- The spouse of the minor being adopted
- The court having jurisdiction to determine custody of the minor, if the legal guardian or custodian of the person of the minor is not empowered to consent to the adoption
- The child being adopted if they are 10 years or older
When is consent not necessary for adoption in Alaska?
- A parent who has abandoned a child for 6 months
- A parent who has relinquished the right to consent
- A parent whose parental right has been terminated by court
- A parent of the adoptee if the adoptee is 18 years or older
- A parent judicially declared incompetent or mentally defective if the court dispenses with the parent's consent
A parent of a child in the custody of another, if the parent for a period of
at least 1 year has failed significantly without justifiable cause, including
but not limited to indigency:
- communicate meaningfully with the child
- To provide for the care and support of the child as required by law or judicial decree
- A guardian or custodian who has failed to respond in writing to a request for consent for a period of 60 days or who, after examination of the guardian's or custodian's written reasons for withholding consent, is found by the court to be withholding consent unreasonably
- The spouse of the adoptee, if the requirement of consent to the adoption is waived by the court by reason of prolonged unexplained absence, unavailability, incapacity, or circumstances constituting an unreasonable withholding of consent
How and when can Birth Parents consent to adoption in Alaska?
Consent to adoption may be given at any time after the child’s birth. The consent must happen before a court and is not valid unless it states the person consenting has the right with withdrawal consent and they acknowledge a receipt of copy of the form.
The consenting parent must acknowledge whether the child is a member of an Indian Tribe or child of an Indian Tribe member in the consent form so the court can determine if the provisions of the Indian Child Welfare Act apply.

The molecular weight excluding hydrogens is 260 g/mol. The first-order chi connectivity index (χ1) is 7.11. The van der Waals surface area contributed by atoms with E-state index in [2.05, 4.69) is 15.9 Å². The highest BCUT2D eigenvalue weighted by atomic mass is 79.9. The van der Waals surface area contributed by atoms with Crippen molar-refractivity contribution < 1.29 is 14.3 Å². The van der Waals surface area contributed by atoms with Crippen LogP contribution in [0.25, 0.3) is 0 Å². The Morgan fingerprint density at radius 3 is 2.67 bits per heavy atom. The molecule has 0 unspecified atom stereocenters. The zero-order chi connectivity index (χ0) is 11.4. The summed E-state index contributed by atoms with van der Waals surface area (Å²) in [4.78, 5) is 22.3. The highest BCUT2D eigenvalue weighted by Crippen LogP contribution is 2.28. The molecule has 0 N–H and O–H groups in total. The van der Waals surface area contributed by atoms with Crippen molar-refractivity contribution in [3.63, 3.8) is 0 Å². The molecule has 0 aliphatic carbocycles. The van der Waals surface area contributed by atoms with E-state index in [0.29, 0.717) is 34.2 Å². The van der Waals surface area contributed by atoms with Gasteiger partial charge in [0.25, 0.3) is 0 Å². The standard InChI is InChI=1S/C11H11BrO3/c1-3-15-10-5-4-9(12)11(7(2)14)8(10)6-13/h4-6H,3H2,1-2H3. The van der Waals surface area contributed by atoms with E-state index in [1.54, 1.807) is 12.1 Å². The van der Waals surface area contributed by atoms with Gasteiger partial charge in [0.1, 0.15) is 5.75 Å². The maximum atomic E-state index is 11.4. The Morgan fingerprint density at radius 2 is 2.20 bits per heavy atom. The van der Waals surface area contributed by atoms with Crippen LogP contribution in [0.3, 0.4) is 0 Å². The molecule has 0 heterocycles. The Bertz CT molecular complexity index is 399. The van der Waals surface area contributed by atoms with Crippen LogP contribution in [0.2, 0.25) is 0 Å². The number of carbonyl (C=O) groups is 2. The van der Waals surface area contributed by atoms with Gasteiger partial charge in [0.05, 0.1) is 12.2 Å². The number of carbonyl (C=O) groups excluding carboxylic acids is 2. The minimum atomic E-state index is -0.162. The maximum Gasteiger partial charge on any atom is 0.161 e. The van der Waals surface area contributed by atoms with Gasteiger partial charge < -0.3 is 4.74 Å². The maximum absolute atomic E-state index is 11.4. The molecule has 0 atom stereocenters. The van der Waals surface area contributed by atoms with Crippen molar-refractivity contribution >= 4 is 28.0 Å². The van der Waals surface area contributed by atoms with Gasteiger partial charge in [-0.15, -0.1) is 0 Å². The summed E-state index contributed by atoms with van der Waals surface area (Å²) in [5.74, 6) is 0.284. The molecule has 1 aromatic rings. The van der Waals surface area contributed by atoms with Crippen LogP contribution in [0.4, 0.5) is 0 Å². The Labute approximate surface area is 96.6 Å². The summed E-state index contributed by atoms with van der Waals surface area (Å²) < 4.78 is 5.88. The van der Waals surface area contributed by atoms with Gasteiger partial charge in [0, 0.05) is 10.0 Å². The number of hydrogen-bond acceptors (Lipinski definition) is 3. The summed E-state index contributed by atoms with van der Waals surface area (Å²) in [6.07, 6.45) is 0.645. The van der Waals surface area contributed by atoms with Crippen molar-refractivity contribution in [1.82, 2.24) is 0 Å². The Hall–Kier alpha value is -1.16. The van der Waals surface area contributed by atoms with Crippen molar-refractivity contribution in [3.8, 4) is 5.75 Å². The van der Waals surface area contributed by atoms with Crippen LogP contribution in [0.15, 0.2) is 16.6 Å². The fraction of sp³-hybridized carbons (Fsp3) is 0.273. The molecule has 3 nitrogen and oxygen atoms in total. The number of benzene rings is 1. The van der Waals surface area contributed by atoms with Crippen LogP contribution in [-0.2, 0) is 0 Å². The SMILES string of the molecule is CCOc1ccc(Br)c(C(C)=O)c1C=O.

Can a Birth Parent revoke their consent to adoption in Alaska?
A consent to adoption may not be withdrawn after the entry of a decree of adoption.
A consent to adoption may be withdrawn before the entry of a decree of adoption, within 10 days after the consent is given, by written notice or after the 10-day period if the court finds the withdrawal to be in the best interest of the child.
What rights do Birth Fathers have in the adoption process in Alaska?
Paternity, and therefore parental rights, can be established in Alaska by a voluntary acknowledgement signed by both birth parents or through a law suit if the mother and alleged father cannot agree on paternity.
Home study and Post Placement Requirements in Alaska
Prospective Adoptive Parents in Alaska are required to complete a home study before beginning the adoption process and a postplacement assessment after the adoption takes place. Both will assess your ability to provide a safe and stable environment for the child you wish to adopt.
What is a home study and what happens during the process?
- On onsite home visit
- One face-to-face interviews will individuals living in the home
- At least three positive written references, two of which must be from persons unrelated to the applicants
- A State and Federal criminal background check for every adult living in the household